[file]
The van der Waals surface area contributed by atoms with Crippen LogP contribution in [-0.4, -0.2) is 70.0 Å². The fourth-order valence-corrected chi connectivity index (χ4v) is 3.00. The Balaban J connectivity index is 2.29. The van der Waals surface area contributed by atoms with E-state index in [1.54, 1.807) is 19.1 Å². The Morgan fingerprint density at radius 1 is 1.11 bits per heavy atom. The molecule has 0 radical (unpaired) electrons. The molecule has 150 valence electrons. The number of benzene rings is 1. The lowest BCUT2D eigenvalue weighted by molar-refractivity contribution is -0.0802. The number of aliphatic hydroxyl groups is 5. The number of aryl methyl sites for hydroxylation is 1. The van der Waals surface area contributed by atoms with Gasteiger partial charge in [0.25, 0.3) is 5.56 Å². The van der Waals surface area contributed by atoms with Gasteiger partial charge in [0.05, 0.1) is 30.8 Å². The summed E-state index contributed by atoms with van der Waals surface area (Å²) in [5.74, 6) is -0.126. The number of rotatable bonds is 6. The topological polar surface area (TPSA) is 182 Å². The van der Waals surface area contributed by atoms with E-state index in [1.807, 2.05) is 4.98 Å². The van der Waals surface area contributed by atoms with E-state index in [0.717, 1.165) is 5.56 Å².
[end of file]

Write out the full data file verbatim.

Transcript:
The van der Waals surface area contributed by atoms with Crippen LogP contribution in [-0.4, -0.2) is 70.0 Å². The fourth-order valence-corrected chi connectivity index (χ4v) is 3.00. The Balaban J connectivity index is 2.29. The van der Waals surface area contributed by atoms with E-state index in [1.54, 1.807) is 19.1 Å². The Morgan fingerprint density at radius 1 is 1.11 bits per heavy atom. The molecule has 0 radical (unpaired) electrons. The molecule has 150 valence electrons. The number of benzene rings is 1. The lowest BCUT2D eigenvalue weighted by molar-refractivity contribution is -0.0802. The number of aliphatic hydroxyl groups is 5. The number of aryl methyl sites for hydroxylation is 1. The van der Waals surface area contributed by atoms with Gasteiger partial charge in [0.25, 0.3) is 5.56 Å². The van der Waals surface area contributed by atoms with Gasteiger partial charge in [0.05, 0.1) is 30.8 Å². The summed E-state index contributed by atoms with van der Waals surface area (Å²) in [5.74, 6) is -0.126. The number of rotatable bonds is 6. The topological polar surface area (TPSA) is 182 Å². The van der Waals surface area contributed by atoms with E-state index in [1.807, 2.05) is 4.98 Å². The van der Waals surface area contributed by atoms with E-state index in [0.717, 1.165) is 5.56 Å².